April 23rd, 2015
Having set the alarm clock for 5 am was disingenuous inasmuch as I had really gone to bed far too late yesterday to sincerely have wanted to leave the Prince shortly thereupon and climb the hill behind the hotel to witness the first rays of the sunrise.
Not that I can really get adequate sleep afterwards. I toss and turn, the early morning sunshine turning to a clouded haze from which the occasional droplets morph into a steady patter of rain that lasts into the early afternoon.
At the breakfast table, more conversation about inappropriate subjects, in particular, the Rohingya and the history Islamic separatism in Rakhine state, occasioned by the outbreak of fighting just north of where the road from Sittwe loops back down to Mrauk U. Now I am envisioning the road being shut down by the army just in time for my departure for Yangon …
Having already taken in the relatively small but very charming historic temples in Mrauk U, this day is one of pleasure, which really means dedicating as much time as possible to catching up on my journal, now far behind. Given the amount of time it takes to log a single day’s adventures, I doubt I will get very much done today.
At least the strawberry wine I bought in the Kalaw countryside has been helping along …
I do want to get a closer view of the some of the temples in the Southern Group I had just skimmed by at the end of the other day.
I revisit the Htuk Kant Thein Paya, and only in wandering past the begging monk, into the linear corridor, and further into the maze of Buddha-laden alcoves, the memory of my prior visit is quickly refreshed.
The story of the young painter at the L’Amitié is one of heartbreak, in that he lost his father whose painting had championed Mrauk U some three months earlier. The only one of three children to have picked up the brush in the path of his father, he has adopted a more naive, brighter, simpler and more childlike style, arguably far less sophisticated than the Corot-like brushstrokes of his father, but in such a unique forum of expression, arguments of technical prowess are possibly a bit academic.
On a happier note, some German artists have organized his visit to Berlin, which I assure him will be absolutely amazing, and an opportunity to take in one of the world’s greatest cultural cities – certainly a huge jump from Mrauk U.
Similar to other pagodas seen in the region, the Laung Bwann Brauk zedi rises from a linear base to a squat conical pinnacle, a series of rosette-inflected false porticos lining the octagonal lower layers of the structure whose seams have been infested by sprouting greenery. Unusual are the remnants of Islamic-inspired glazed multi-coloured starbursts lining the outer wall ringing the pagoda.
The neighboring Hti Payon Paya is similar in girth, each of the base’s four sides joined in horizontal stepped manner, the orientation of the stepped joins shifted by 45° on the layer above the base. Embellishments are limited to the tiny square alcoves housing seated Buddhas, and the bursts of vegetation sprouting from any crevice of the structure which has proved to be fertile.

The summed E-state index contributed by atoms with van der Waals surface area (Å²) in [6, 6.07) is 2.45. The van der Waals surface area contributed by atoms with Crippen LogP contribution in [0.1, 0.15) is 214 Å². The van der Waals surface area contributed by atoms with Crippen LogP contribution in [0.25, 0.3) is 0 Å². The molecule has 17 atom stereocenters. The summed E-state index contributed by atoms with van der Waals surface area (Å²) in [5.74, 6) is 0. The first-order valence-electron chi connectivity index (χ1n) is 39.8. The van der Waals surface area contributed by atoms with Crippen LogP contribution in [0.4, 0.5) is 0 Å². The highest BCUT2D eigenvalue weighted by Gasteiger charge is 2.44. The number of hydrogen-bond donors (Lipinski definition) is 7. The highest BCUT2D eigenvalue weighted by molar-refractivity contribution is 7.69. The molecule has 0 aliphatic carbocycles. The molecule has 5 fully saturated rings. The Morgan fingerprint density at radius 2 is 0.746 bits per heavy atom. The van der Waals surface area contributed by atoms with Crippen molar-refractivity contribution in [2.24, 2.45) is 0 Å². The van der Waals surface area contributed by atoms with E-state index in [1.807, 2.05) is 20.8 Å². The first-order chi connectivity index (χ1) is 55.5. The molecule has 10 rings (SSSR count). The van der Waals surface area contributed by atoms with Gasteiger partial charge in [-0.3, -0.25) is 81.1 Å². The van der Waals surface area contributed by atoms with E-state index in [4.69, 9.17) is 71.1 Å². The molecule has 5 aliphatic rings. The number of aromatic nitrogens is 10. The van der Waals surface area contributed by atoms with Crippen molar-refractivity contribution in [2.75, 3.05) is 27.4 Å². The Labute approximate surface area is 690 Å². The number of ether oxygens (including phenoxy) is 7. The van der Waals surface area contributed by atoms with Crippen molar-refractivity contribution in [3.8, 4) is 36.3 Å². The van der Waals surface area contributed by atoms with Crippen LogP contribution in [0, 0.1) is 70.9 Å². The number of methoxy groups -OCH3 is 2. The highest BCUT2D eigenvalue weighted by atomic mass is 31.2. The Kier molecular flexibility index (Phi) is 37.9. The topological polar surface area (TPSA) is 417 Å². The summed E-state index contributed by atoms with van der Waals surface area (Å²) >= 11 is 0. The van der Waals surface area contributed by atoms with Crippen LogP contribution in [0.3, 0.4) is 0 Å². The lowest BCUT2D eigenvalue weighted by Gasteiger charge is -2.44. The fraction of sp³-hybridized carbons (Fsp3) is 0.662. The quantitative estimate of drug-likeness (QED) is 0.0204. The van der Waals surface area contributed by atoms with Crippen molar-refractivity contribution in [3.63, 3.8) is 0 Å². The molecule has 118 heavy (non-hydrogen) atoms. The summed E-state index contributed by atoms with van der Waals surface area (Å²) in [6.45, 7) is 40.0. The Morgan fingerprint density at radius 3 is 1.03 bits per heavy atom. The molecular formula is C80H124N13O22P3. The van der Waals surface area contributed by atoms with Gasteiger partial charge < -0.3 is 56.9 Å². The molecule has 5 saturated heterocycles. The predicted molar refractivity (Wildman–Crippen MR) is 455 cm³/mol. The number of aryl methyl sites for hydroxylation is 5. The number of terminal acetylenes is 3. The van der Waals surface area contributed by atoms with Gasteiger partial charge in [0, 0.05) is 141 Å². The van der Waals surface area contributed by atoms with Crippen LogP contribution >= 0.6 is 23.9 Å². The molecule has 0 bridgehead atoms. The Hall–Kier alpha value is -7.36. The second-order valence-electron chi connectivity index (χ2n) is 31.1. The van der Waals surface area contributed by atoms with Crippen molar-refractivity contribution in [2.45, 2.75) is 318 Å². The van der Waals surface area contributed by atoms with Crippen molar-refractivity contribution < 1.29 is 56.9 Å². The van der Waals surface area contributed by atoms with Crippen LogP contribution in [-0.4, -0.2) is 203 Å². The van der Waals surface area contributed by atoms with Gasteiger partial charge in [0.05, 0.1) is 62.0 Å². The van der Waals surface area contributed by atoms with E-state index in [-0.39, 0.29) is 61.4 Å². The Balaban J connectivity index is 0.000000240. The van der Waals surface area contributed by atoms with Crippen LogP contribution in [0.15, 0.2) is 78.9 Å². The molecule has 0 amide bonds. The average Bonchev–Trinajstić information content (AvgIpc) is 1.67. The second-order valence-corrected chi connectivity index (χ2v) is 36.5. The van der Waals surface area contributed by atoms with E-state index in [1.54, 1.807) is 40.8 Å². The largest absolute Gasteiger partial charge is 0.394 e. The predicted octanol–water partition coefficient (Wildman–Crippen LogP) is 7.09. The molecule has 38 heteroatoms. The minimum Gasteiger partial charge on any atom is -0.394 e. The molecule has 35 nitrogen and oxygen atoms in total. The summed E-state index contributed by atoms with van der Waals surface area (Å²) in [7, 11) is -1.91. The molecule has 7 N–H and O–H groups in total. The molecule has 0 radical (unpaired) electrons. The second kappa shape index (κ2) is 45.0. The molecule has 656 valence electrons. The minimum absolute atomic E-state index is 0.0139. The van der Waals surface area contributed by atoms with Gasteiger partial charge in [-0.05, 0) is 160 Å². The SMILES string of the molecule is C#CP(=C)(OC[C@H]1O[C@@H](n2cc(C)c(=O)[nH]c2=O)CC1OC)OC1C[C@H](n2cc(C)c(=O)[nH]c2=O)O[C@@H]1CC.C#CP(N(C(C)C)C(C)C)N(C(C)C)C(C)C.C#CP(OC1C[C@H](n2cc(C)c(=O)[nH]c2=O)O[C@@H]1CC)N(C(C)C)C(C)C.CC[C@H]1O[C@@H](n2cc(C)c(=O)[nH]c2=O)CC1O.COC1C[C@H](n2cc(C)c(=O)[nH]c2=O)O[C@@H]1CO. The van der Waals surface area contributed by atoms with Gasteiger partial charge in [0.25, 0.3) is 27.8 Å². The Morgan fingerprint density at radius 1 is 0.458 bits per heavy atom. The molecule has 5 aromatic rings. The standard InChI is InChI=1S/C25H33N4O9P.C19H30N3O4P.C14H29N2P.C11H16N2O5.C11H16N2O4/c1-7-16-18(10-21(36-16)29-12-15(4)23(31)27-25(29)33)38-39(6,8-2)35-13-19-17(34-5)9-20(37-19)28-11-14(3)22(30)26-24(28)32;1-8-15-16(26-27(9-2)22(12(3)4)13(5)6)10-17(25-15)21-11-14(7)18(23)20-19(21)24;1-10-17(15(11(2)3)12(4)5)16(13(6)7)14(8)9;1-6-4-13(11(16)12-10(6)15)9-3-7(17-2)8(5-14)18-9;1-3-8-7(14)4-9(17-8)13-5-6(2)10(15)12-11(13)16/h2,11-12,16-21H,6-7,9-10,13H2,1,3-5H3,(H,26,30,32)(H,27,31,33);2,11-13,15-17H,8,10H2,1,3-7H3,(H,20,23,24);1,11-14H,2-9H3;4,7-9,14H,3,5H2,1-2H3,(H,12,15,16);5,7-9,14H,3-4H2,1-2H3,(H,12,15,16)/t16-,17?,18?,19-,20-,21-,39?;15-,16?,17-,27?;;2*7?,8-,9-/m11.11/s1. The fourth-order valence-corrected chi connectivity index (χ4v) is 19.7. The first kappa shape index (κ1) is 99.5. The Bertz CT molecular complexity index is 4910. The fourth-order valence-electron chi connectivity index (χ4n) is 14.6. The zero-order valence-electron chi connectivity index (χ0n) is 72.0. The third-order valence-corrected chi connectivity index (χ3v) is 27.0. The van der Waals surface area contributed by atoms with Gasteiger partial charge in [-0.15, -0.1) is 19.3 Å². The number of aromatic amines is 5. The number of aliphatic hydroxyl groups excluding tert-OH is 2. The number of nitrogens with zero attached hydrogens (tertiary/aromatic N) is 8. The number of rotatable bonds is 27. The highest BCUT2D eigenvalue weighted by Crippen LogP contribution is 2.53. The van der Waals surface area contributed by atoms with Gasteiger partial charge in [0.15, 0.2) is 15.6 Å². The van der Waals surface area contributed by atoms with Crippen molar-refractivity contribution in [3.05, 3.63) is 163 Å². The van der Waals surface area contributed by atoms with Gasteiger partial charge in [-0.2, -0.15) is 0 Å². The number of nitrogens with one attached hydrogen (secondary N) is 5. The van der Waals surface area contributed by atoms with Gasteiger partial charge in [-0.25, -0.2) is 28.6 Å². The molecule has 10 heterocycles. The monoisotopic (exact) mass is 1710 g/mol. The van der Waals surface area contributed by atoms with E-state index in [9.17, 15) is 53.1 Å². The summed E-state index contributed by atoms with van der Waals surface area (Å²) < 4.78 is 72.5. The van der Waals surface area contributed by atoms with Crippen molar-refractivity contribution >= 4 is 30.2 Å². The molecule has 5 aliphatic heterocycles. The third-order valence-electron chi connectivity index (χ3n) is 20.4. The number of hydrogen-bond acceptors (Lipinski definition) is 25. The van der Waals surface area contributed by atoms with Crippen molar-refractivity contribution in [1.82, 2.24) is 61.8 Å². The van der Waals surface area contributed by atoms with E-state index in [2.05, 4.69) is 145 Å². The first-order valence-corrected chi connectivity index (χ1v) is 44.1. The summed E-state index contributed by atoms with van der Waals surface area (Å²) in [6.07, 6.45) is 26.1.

The green rolling landscape provides a suitably romantic backdrop for the smaller structures situated on the backside of the northern group of temples. Migrating through the scrub to the lesser structure across the dirt road, the young cowherder gazes at me with a sense of confusion and awe, some foreign creature from distant lands invading his homeland, but reaching no further than the staggered facade of the nearby pyramid-like structure set against the backdrop of the ponderous mature hardwoods.
The golden Anawma Buddha swathed in maroon cloth is unremarkable, while the centuries-old floral motifs on its base are unique, joining sculptures of spirits, pedestrian animals and mythical creatures.
Lastly, the tiny Khrain Kaik Pitakataik paya houses the remnants of a small and slightly fluted temple, its outwardly sloping walls lined with coffered medallions culminating in a layer of rosette-lined bricks from which erupt rows of stone leaves covered with bud-like engravings.
A young Texan woman from Dallas arrives with a small entourage at the Laung Bwann Brauk zedi, on a whirlwind trip through Southeast Asia, and absolutely in love with Myanmar, yet another American that has ventured outside the safety and confinement of the homeland into the bliss of the world far beyond the familiar.
Feeling guilty that I am consuming her precious remaining daylight moments, I race back to the sprawling outdoor eatery facing the Shittaung paya for an intriguing Shan noodle soup blended with split peas and smoked ham. I continue on to the Andaw paya for another attempt at sunset photos, joining the older couple from Lübeck that I had met briefly on the opposing hill yesterday evening.
The sun disappears in a blaze of crimson behind the deep brown of a distant stupa, and then I am off again, the Northern Group of temples receding behind me one last time as I pedal furiously along the narrow and uneven alleys to the market area.
Darkness has set in prior to arriving at the same restaurant as yesterday evening, the spread of food also as promising as yesterday evening. Not just one but two different local fish are being served in oily, spicy curries, the savoury accompanying dishes blending chili, tomato, garlic, and onion into chayote- and squash-laden broths. As always, the food is too rich in calories to not leave the table feeling overwhelmed.
And finally, the last errands of the day, the last cash withdrawal in Myanmar while being aggressed by some dog, returning the bicycle to the rental place, and the walk back to the Prince hotel at the south side of the town, walking past the Shwe Moe restaurant where my episode in Mrauk U began four days ago.
April 23rd, 2015